Can you say canonical?
"In this painstaking analysis of an apparent architectural syntax, the author offers a fresh interpretation of one of the canonical works of the Brutalist movement--the Stirling and Gowan Leicester Engineering Building, completed in 1963. Responding independently to one aspect of a theme broached by Manfredo Tafuri in Oppositions 3, Eisenman attempts to uncover the precise manner in which Stirling has rewritten the "words" of modern architecture."
--Kenneth Frampton, an introduction to "Real and English: The Destruction of the Box. I." (1974).
The article was first presented in lecture form at Cooper Union in the spring of 1973 and again at Yale during the spring of 1974.
"The thrust of the argument below will be that the Leicester Engineering Building invokes a similar critical and thus, polemical, intention as Venturi, but does so in a different and perhaps less traditional manner--by distorting the form of the iconic structure as opposed to perverting the form of the iconic content, as in the case with Venturi."
"Much of the work of Louis Kahn, which proposes a classical alternative to a modern eclecticism, can surely be seen..."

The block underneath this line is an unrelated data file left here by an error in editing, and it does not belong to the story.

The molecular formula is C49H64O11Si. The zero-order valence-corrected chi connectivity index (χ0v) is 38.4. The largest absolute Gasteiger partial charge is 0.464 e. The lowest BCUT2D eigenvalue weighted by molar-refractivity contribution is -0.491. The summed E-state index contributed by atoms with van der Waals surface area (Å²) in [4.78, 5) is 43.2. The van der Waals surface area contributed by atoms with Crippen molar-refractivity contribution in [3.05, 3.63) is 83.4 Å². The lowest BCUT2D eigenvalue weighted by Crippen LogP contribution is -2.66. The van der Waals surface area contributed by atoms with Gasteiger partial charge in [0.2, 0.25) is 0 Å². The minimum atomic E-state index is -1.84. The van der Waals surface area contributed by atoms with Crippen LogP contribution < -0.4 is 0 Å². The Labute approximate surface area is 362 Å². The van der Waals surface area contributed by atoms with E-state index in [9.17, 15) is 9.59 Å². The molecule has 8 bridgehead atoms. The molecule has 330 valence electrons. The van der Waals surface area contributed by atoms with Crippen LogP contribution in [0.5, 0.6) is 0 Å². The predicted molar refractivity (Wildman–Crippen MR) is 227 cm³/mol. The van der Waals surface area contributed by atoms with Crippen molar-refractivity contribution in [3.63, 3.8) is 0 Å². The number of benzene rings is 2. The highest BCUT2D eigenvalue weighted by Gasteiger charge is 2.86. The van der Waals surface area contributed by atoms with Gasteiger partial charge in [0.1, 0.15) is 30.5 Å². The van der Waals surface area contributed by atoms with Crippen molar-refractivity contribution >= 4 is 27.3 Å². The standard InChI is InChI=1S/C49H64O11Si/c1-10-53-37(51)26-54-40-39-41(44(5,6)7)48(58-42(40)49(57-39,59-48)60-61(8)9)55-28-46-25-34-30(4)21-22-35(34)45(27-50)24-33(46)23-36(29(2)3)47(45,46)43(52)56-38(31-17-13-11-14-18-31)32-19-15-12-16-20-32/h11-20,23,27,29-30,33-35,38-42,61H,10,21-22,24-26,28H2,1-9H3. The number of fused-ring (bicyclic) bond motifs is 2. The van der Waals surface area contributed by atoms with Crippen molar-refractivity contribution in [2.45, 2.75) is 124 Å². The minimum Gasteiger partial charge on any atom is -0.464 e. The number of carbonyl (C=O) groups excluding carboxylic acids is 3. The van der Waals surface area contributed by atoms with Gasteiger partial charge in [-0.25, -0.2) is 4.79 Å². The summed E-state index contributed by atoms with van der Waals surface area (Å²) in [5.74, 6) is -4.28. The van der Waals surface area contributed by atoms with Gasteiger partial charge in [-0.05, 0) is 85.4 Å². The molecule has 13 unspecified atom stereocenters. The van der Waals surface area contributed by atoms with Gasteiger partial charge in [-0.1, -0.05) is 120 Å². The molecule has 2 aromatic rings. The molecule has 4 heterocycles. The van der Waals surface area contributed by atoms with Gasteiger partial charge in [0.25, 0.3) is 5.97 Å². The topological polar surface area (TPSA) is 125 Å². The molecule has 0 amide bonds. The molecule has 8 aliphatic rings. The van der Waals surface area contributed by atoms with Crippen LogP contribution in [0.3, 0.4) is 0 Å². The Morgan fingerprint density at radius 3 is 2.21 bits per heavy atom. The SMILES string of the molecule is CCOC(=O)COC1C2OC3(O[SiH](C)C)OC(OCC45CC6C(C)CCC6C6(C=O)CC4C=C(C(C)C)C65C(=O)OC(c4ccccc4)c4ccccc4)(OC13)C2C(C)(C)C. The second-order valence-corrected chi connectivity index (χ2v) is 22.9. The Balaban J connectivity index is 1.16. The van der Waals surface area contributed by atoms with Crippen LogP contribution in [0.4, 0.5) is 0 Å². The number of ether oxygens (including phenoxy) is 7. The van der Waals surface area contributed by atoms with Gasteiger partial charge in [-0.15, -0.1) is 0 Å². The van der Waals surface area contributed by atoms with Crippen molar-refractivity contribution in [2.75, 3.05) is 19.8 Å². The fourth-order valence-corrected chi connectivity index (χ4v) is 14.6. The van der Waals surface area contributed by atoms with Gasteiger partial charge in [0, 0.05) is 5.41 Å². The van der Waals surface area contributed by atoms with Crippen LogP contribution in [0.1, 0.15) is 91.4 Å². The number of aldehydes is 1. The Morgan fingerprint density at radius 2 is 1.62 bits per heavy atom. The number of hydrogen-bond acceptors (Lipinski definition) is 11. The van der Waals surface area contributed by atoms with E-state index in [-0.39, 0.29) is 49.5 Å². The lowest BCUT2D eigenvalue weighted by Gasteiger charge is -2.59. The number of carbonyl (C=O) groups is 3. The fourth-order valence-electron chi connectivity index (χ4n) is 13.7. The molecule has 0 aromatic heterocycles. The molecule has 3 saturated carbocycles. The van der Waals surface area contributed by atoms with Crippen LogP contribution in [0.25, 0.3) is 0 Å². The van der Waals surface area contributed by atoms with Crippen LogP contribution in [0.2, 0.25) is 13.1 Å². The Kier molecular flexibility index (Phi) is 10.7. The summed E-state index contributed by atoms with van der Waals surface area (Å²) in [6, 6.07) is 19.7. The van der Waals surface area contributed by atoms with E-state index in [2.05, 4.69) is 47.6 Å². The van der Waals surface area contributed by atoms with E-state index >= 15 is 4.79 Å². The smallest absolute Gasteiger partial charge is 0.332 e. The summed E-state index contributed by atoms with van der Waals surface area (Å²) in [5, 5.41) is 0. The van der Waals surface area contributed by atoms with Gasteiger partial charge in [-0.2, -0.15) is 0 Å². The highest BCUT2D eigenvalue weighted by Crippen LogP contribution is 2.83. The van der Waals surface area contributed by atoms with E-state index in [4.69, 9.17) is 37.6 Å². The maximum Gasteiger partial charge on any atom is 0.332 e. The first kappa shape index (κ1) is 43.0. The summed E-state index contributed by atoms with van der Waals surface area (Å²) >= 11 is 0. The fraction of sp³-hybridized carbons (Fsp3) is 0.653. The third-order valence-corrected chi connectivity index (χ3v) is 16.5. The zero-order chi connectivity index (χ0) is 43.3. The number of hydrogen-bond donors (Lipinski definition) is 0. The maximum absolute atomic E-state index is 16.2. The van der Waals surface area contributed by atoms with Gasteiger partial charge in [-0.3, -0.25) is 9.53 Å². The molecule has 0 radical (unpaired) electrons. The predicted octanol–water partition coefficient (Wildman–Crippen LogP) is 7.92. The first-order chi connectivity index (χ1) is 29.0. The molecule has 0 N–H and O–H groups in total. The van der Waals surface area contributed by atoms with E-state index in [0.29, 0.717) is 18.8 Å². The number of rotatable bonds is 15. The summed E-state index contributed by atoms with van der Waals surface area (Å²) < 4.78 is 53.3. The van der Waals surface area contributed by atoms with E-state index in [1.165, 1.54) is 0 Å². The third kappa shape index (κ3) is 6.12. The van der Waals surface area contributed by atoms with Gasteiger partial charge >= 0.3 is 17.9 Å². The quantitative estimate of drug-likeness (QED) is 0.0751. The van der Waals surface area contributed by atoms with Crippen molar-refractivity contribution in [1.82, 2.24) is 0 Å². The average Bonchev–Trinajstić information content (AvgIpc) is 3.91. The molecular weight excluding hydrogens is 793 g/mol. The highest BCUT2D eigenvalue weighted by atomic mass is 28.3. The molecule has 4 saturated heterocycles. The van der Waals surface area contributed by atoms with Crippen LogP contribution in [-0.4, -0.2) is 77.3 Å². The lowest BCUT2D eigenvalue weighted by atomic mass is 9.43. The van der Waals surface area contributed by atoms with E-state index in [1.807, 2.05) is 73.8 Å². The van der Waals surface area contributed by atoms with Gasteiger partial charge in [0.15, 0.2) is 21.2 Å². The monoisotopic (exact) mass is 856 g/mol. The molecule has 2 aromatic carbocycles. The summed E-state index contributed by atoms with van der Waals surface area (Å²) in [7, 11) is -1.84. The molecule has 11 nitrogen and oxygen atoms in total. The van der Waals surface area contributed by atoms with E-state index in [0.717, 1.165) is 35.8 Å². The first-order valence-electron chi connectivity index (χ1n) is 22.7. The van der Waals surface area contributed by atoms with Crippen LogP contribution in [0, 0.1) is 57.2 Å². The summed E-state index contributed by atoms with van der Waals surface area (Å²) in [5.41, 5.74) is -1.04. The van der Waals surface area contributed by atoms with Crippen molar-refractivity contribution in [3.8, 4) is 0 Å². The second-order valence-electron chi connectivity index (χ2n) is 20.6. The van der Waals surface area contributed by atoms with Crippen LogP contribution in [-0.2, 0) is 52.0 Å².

"...and more recently in the wall decompositions of John Hejduk, destroys it conceptually."
"Real and English: The Destruction of the Box. I" was a (personal) inspirational motivator for a fourth year design (taken through to working drawings) project, Fall 1979. None of the faculty "got" the design--it was like Leicester Engineering meets Staatsgalerie Stuttgart. Hyper Avant. Very distorted iconic structure fucks with perverted iconic content. Then during "working drawings", Spring 1980, witnessed schizophrenic survival of horrific expressway accident, emergency room lobotomy, subsequent two-week drug-inducted coma, and the commencement of a whole new history (where all that remains canonical is a sense of humor).